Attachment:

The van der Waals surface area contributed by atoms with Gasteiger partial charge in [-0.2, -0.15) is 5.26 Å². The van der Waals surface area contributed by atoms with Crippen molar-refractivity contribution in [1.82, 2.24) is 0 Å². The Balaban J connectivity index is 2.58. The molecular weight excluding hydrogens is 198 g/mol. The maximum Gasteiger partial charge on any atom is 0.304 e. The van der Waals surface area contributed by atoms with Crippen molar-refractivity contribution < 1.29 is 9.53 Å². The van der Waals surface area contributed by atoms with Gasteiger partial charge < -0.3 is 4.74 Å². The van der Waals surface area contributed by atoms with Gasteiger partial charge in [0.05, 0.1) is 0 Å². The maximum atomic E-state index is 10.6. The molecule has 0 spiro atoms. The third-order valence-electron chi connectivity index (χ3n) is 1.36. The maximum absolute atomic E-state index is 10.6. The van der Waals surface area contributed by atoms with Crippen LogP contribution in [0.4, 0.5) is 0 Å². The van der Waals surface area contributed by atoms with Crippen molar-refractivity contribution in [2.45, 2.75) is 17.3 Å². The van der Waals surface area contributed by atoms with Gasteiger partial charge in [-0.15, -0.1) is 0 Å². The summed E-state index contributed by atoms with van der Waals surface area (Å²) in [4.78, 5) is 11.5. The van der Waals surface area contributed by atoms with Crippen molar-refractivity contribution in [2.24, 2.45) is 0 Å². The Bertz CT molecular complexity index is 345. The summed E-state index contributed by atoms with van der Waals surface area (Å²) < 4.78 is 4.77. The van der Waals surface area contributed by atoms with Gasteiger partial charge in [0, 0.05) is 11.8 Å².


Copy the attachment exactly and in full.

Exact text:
The van der Waals surface area contributed by atoms with Gasteiger partial charge in [-0.2, -0.15) is 5.26 Å². The van der Waals surface area contributed by atoms with Crippen molar-refractivity contribution in [1.82, 2.24) is 0 Å². The Balaban J connectivity index is 2.58. The molecular weight excluding hydrogens is 198 g/mol. The maximum Gasteiger partial charge on any atom is 0.304 e. The van der Waals surface area contributed by atoms with Crippen molar-refractivity contribution < 1.29 is 9.53 Å². The van der Waals surface area contributed by atoms with Gasteiger partial charge < -0.3 is 4.74 Å². The van der Waals surface area contributed by atoms with Gasteiger partial charge in [0.05, 0.1) is 0 Å². The maximum atomic E-state index is 10.6. The molecule has 0 spiro atoms. The third-order valence-electron chi connectivity index (χ3n) is 1.36. The maximum absolute atomic E-state index is 10.6. The van der Waals surface area contributed by atoms with Crippen LogP contribution in [0.4, 0.5) is 0 Å². The van der Waals surface area contributed by atoms with Crippen molar-refractivity contribution in [2.45, 2.75) is 17.3 Å². The van der Waals surface area contributed by atoms with Gasteiger partial charge in [-0.15, -0.1) is 0 Å². The summed E-state index contributed by atoms with van der Waals surface area (Å²) in [4.78, 5) is 11.5. The van der Waals surface area contributed by atoms with Crippen molar-refractivity contribution in [2.24, 2.45) is 0 Å². The Bertz CT molecular complexity index is 345. The summed E-state index contributed by atoms with van der Waals surface area (Å²) < 4.78 is 4.77. The van der Waals surface area contributed by atoms with Gasteiger partial charge in [0, 0.05) is 11.8 Å².